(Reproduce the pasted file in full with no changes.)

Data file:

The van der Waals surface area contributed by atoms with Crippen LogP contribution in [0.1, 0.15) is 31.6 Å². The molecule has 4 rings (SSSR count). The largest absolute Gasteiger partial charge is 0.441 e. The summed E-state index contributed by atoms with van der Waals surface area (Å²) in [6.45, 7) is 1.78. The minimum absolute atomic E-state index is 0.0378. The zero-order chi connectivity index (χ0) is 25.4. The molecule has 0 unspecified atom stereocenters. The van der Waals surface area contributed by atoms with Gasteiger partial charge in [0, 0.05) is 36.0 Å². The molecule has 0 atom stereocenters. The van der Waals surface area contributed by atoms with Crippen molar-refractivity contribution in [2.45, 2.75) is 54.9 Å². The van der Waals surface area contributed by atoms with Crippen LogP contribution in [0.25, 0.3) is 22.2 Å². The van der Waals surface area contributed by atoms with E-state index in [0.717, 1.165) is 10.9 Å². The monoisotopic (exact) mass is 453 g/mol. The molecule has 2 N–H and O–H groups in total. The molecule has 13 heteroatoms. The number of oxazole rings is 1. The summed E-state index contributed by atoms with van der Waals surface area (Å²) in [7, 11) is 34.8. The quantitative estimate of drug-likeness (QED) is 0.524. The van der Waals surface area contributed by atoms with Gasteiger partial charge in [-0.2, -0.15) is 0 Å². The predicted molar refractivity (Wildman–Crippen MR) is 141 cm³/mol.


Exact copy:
The van der Waals surface area contributed by atoms with Crippen LogP contribution in [0.1, 0.15) is 31.6 Å². The molecule has 4 rings (SSSR count). The largest absolute Gasteiger partial charge is 0.441 e. The summed E-state index contributed by atoms with van der Waals surface area (Å²) in [6.45, 7) is 1.78. The minimum absolute atomic E-state index is 0.0378. The zero-order chi connectivity index (χ0) is 25.4. The molecule has 0 unspecified atom stereocenters. The van der Waals surface area contributed by atoms with Gasteiger partial charge in [0, 0.05) is 36.0 Å². The molecule has 0 atom stereocenters. The van der Waals surface area contributed by atoms with Crippen molar-refractivity contribution in [2.45, 2.75) is 54.9 Å². The van der Waals surface area contributed by atoms with Crippen LogP contribution in [0.25, 0.3) is 22.2 Å². The van der Waals surface area contributed by atoms with E-state index in [0.717, 1.165) is 10.9 Å². The monoisotopic (exact) mass is 453 g/mol. The molecule has 2 N–H and O–H groups in total. The molecule has 13 heteroatoms. The number of oxazole rings is 1. The summed E-state index contributed by atoms with van der Waals surface area (Å²) in [7, 11) is 34.8. The quantitative estimate of drug-likeness (QED) is 0.524. The van der Waals surface area contributed by atoms with Gasteiger partial charge in [-0.2, -0.15) is 0 Å². The predicted molar refractivity (Wildman–Crippen MR) is 141 cm³/mol.